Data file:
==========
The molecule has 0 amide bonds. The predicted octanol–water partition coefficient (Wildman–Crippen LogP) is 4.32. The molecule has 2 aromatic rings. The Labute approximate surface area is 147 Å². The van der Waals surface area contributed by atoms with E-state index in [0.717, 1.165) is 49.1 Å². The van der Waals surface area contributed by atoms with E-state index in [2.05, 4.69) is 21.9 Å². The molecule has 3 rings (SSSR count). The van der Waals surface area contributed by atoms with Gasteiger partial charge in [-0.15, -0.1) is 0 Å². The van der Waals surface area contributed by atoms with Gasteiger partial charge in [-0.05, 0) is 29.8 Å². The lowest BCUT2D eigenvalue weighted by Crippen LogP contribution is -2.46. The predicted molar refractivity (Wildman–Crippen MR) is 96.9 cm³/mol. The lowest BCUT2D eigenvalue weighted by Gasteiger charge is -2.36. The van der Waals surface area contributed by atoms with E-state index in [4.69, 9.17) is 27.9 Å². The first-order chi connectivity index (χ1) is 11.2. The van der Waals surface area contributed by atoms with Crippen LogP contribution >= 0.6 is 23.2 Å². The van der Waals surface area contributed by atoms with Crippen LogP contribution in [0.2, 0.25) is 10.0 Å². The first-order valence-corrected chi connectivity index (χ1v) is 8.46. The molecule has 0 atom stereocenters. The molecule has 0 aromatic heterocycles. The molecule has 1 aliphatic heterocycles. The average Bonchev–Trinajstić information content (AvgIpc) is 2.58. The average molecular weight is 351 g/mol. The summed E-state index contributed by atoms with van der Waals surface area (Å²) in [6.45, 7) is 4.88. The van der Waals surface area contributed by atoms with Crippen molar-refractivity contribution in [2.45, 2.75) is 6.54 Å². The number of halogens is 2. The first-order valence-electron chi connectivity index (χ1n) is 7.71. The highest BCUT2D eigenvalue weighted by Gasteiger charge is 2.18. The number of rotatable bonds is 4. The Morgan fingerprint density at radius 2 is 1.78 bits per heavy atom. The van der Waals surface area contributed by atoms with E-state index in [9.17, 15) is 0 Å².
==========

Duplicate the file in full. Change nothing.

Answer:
The molecule has 0 amide bonds. The predicted octanol–water partition coefficient (Wildman–Crippen LogP) is 4.32. The molecule has 2 aromatic rings. The Labute approximate surface area is 147 Å². The van der Waals surface area contributed by atoms with E-state index in [0.717, 1.165) is 49.1 Å². The van der Waals surface area contributed by atoms with E-state index in [2.05, 4.69) is 21.9 Å². The molecule has 3 rings (SSSR count). The van der Waals surface area contributed by atoms with Gasteiger partial charge in [-0.15, -0.1) is 0 Å². The van der Waals surface area contributed by atoms with Gasteiger partial charge in [-0.05, 0) is 29.8 Å². The lowest BCUT2D eigenvalue weighted by Crippen LogP contribution is -2.46. The predicted molar refractivity (Wildman–Crippen MR) is 96.9 cm³/mol. The lowest BCUT2D eigenvalue weighted by Gasteiger charge is -2.36. The van der Waals surface area contributed by atoms with E-state index in [4.69, 9.17) is 27.9 Å². The first-order chi connectivity index (χ1) is 11.2. The van der Waals surface area contributed by atoms with Crippen LogP contribution >= 0.6 is 23.2 Å². The van der Waals surface area contributed by atoms with Crippen LogP contribution in [0.2, 0.25) is 10.0 Å². The first-order valence-corrected chi connectivity index (χ1v) is 8.46. The molecule has 0 atom stereocenters. The molecule has 0 aromatic heterocycles. The molecule has 1 aliphatic heterocycles. The average Bonchev–Trinajstić information content (AvgIpc) is 2.58. The average molecular weight is 351 g/mol. The summed E-state index contributed by atoms with van der Waals surface area (Å²) in [6.45, 7) is 4.88. The van der Waals surface area contributed by atoms with Crippen molar-refractivity contribution in [2.45, 2.75) is 6.54 Å². The number of halogens is 2. The first-order valence-electron chi connectivity index (χ1n) is 7.71. The highest BCUT2D eigenvalue weighted by Gasteiger charge is 2.18. The number of rotatable bonds is 4. The Morgan fingerprint density at radius 2 is 1.78 bits per heavy atom. The van der Waals surface area contributed by atoms with E-state index in [9.17, 15) is 0 Å².